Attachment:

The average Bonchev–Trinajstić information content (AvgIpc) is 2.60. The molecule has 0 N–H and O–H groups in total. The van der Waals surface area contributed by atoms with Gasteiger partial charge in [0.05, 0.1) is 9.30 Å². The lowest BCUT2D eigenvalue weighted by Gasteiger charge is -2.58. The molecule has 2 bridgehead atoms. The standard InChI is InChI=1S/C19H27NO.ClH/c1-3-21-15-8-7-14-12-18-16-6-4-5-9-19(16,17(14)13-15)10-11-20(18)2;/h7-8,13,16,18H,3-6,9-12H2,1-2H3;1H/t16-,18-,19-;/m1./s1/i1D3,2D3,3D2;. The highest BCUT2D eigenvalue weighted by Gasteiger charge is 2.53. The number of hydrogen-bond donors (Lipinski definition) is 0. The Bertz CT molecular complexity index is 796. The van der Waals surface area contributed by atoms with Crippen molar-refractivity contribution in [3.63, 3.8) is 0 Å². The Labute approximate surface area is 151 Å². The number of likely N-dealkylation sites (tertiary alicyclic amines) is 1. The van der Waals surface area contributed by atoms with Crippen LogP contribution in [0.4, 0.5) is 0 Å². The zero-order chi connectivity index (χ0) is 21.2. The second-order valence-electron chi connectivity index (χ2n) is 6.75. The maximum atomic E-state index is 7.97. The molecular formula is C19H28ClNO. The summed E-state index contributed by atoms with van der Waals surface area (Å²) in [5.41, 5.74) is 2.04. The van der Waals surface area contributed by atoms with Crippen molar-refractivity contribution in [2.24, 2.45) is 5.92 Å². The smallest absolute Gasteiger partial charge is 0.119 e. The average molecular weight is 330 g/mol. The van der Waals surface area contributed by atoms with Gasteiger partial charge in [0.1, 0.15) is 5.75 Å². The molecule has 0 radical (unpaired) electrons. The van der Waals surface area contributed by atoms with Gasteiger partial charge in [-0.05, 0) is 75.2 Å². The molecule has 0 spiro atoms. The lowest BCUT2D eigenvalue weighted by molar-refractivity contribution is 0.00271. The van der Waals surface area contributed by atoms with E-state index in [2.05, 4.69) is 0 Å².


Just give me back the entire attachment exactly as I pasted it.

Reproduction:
The average Bonchev–Trinajstić information content (AvgIpc) is 2.60. The molecule has 0 N–H and O–H groups in total. The van der Waals surface area contributed by atoms with Gasteiger partial charge in [0.05, 0.1) is 9.30 Å². The lowest BCUT2D eigenvalue weighted by Gasteiger charge is -2.58. The molecule has 2 bridgehead atoms. The standard InChI is InChI=1S/C19H27NO.ClH/c1-3-21-15-8-7-14-12-18-16-6-4-5-9-19(16,17(14)13-15)10-11-20(18)2;/h7-8,13,16,18H,3-6,9-12H2,1-2H3;1H/t16-,18-,19-;/m1./s1/i1D3,2D3,3D2;. The highest BCUT2D eigenvalue weighted by Gasteiger charge is 2.53. The number of hydrogen-bond donors (Lipinski definition) is 0. The Bertz CT molecular complexity index is 796. The van der Waals surface area contributed by atoms with Crippen molar-refractivity contribution in [3.63, 3.8) is 0 Å². The Labute approximate surface area is 151 Å². The number of likely N-dealkylation sites (tertiary alicyclic amines) is 1. The van der Waals surface area contributed by atoms with Crippen LogP contribution in [0.4, 0.5) is 0 Å². The zero-order chi connectivity index (χ0) is 21.2. The second-order valence-electron chi connectivity index (χ2n) is 6.75. The maximum atomic E-state index is 7.97. The molecular formula is C19H28ClNO. The summed E-state index contributed by atoms with van der Waals surface area (Å²) in [5.41, 5.74) is 2.04. The van der Waals surface area contributed by atoms with Crippen molar-refractivity contribution in [2.24, 2.45) is 5.92 Å². The smallest absolute Gasteiger partial charge is 0.119 e. The average molecular weight is 330 g/mol. The van der Waals surface area contributed by atoms with Gasteiger partial charge in [0.1, 0.15) is 5.75 Å². The molecule has 0 radical (unpaired) electrons. The van der Waals surface area contributed by atoms with Gasteiger partial charge in [-0.05, 0) is 75.2 Å². The molecule has 0 spiro atoms. The lowest BCUT2D eigenvalue weighted by molar-refractivity contribution is 0.00271. The van der Waals surface area contributed by atoms with E-state index in [2.05, 4.69) is 0 Å².